By Keziah Lyu
When I was beginning graduate school and was finally assigned my first year practicum at a local high school counseling center, I was beyond excited. I literally ran across the house to tell my parents where I was placed while jumping up and down. I was so bright-eyed and bushy-tailed that I was going to make a difference and that being an Asian American clinician was going to be as easy as it was growing up Asian in the Bay Area.
As soon as I began to tell my Asian American friends where I would be doing my clinical work the next year, my friend who grew up on the East Coast said something that struck me and has stuck with me since. She said that she had never considered going to her high school or college counseling center for counseling, because she didn’t think they would understand and that “no one would look like her.” This simple statement fills me still with a profound sadness, and I have had to face that, outside of my little bubble, it’s true. And that’s hard. Throughout my first year, my Asian classmates, classmates of color, and I have struggled in spaces where we were the only one, where no one else understood, and where we had to be strong and be the voice for the sake of our clients and our communities. We had to be true to ourselves even when our professors, our administrators, our supervisors, and our classmates neither looked like us nor understood our cultures, our languages, our values, our experiences, or ultimately, us.
Having grown up in South Bay and going just up the Bay to Berkeley for college, I didn’t realize how hard it was going to be – how hard it was going to be to sometimes feel invisible, how discouraging to feel so conflicted on the inside, how tiring it would be to consistently show up as a person of color, and how isolating it can be sometimes to be the only Asian student. Beginning graduate school was not only beginning a career but also the beginning of a journey, a journey of locating my place in this field and in this society as an Asian American and of questioning dominant narratives written for the majority.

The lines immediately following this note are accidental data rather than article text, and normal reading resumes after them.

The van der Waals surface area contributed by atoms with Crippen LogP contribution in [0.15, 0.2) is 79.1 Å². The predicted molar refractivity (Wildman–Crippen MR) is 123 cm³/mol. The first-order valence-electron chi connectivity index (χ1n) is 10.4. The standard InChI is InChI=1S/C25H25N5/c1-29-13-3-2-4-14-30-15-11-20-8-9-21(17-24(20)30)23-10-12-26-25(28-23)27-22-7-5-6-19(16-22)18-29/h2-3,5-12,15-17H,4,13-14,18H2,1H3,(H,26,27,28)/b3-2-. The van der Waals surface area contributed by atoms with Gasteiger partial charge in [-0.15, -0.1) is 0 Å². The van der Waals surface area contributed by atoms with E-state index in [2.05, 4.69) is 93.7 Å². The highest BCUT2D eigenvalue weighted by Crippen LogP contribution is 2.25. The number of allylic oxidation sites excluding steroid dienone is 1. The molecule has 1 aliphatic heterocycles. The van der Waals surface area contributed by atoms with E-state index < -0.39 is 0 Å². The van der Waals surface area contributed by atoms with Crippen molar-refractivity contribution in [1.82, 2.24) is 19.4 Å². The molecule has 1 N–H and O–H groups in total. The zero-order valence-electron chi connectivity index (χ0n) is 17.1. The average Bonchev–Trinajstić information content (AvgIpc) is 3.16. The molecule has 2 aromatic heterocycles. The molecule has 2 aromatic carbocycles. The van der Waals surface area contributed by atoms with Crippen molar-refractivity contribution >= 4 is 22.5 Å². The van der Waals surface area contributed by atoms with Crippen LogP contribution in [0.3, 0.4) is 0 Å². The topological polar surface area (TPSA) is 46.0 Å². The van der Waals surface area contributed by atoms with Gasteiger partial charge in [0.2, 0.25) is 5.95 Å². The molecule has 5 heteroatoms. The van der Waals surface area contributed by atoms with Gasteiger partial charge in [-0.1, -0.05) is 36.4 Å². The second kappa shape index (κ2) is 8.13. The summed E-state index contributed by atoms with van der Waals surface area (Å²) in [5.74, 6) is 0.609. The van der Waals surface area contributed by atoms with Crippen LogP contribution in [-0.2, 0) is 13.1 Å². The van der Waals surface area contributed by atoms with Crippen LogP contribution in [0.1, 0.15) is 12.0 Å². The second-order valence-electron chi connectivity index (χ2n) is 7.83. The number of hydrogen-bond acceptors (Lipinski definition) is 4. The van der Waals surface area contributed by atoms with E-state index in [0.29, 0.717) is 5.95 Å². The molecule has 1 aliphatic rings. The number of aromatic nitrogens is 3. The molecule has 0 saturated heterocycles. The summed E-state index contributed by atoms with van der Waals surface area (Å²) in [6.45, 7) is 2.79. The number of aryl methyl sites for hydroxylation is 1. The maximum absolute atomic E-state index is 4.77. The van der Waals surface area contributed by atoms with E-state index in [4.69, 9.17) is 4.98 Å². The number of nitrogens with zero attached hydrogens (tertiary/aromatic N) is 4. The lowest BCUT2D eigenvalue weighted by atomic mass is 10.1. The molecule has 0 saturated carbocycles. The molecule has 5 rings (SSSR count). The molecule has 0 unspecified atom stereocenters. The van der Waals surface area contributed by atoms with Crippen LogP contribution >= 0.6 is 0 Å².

In my first year, I didn’t get to see any Asian American clients, only primarily Latino American students. Halfway through the year, I was referred a student that had just come over from Guatemala, and he could not speak English very well. We ended up only playing board games during our sessions, exchanging very few sentences and shy smiles. He asked once if we could play the game ‘One,’ and it took me a couple of seconds to realize that he was talking about the card game ‘Uno.’
He started to become more curious, asking me where my parents were from and asking me what languages I spoke. He asked me to write ‘how are you?’ in Mandarin and my Chinese name for him while he would sometimes offer Spanish words for English words when I asked him questions. Noticing the candy bucket in the office, he started to take a few every session but told me proudly that his favorite food was Chinese food and asked me if I knew that specific Chinese restaurant that he loved. Not long after, he decided to stop coming, because he didn’t see a need which I agreed with. In all of my nervousness and anxiety as a beginning therapist and not being able to communicate in English, it took me a little bit of time to realize and value that we did have a special sort of connection. One that did not last long, but as much as I didn’t see it, we had something unique.
I once had an Asian American Studies professor that firmly believed that our stories though full of pain, full of complications, and full of struggle were worth telling, because there was beauty in all of the complicated narratives. And I have learned to look for that beauty and to appreciate it. There is so much beauty and strength in how hard it is that others will never know and we have to tell them our stories – we have to do this work until one day there is someone everywhere, anywhere that will look like us.
Keziah Lyu is a Psy.D. student at the Wright Institute, Berkeley. She is the incoming Student Representative of AAPA Division on Practice.
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